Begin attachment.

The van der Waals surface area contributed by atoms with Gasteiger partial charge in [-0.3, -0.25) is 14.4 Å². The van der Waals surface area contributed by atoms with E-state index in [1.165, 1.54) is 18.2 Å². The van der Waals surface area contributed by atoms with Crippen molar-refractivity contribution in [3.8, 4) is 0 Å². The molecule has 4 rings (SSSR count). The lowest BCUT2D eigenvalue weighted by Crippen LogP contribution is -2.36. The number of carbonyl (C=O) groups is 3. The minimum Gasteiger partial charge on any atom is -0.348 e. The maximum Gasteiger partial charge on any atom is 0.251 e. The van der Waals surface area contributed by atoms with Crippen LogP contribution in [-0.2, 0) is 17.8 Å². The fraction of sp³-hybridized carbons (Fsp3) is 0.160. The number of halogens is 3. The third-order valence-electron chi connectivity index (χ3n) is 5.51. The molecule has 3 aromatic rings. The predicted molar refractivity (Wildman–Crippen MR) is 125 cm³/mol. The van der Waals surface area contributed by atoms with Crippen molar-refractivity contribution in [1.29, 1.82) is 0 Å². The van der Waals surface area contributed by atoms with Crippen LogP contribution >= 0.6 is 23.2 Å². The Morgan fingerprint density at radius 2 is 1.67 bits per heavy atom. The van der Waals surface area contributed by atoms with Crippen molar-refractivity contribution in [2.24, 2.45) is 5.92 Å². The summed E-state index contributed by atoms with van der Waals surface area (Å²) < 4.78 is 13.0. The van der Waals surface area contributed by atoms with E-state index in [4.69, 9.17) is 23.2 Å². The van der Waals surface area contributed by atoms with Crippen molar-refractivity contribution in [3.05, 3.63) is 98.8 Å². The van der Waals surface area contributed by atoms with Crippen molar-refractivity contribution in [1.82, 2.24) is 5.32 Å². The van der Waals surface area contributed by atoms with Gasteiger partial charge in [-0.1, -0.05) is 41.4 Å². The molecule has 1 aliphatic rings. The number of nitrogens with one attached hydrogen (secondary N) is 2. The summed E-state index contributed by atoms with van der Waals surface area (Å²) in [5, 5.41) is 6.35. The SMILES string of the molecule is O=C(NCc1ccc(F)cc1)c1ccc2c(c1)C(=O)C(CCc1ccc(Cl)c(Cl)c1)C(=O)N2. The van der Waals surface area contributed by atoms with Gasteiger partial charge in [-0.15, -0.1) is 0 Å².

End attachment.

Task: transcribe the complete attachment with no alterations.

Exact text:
The van der Waals surface area contributed by atoms with Gasteiger partial charge in [-0.3, -0.25) is 14.4 Å². The van der Waals surface area contributed by atoms with E-state index in [1.165, 1.54) is 18.2 Å². The van der Waals surface area contributed by atoms with Crippen molar-refractivity contribution in [3.8, 4) is 0 Å². The molecule has 4 rings (SSSR count). The lowest BCUT2D eigenvalue weighted by Crippen LogP contribution is -2.36. The number of carbonyl (C=O) groups is 3. The minimum Gasteiger partial charge on any atom is -0.348 e. The maximum Gasteiger partial charge on any atom is 0.251 e. The van der Waals surface area contributed by atoms with Crippen LogP contribution in [-0.2, 0) is 17.8 Å². The fraction of sp³-hybridized carbons (Fsp3) is 0.160. The number of halogens is 3. The third-order valence-electron chi connectivity index (χ3n) is 5.51. The molecule has 3 aromatic rings. The predicted molar refractivity (Wildman–Crippen MR) is 125 cm³/mol. The van der Waals surface area contributed by atoms with Crippen molar-refractivity contribution in [1.29, 1.82) is 0 Å². The van der Waals surface area contributed by atoms with Crippen LogP contribution >= 0.6 is 23.2 Å². The Morgan fingerprint density at radius 2 is 1.67 bits per heavy atom. The van der Waals surface area contributed by atoms with Crippen molar-refractivity contribution in [2.24, 2.45) is 5.92 Å². The summed E-state index contributed by atoms with van der Waals surface area (Å²) < 4.78 is 13.0. The van der Waals surface area contributed by atoms with E-state index in [4.69, 9.17) is 23.2 Å². The van der Waals surface area contributed by atoms with Crippen molar-refractivity contribution in [3.05, 3.63) is 98.8 Å². The van der Waals surface area contributed by atoms with Crippen molar-refractivity contribution in [1.82, 2.24) is 5.32 Å². The van der Waals surface area contributed by atoms with Gasteiger partial charge in [-0.1, -0.05) is 41.4 Å². The molecule has 1 aliphatic rings. The number of nitrogens with one attached hydrogen (secondary N) is 2. The summed E-state index contributed by atoms with van der Waals surface area (Å²) in [5, 5.41) is 6.35. The SMILES string of the molecule is O=C(NCc1ccc(F)cc1)c1ccc2c(c1)C(=O)C(CCc1ccc(Cl)c(Cl)c1)C(=O)N2. The van der Waals surface area contributed by atoms with Gasteiger partial charge in [-0.15, -0.1) is 0 Å².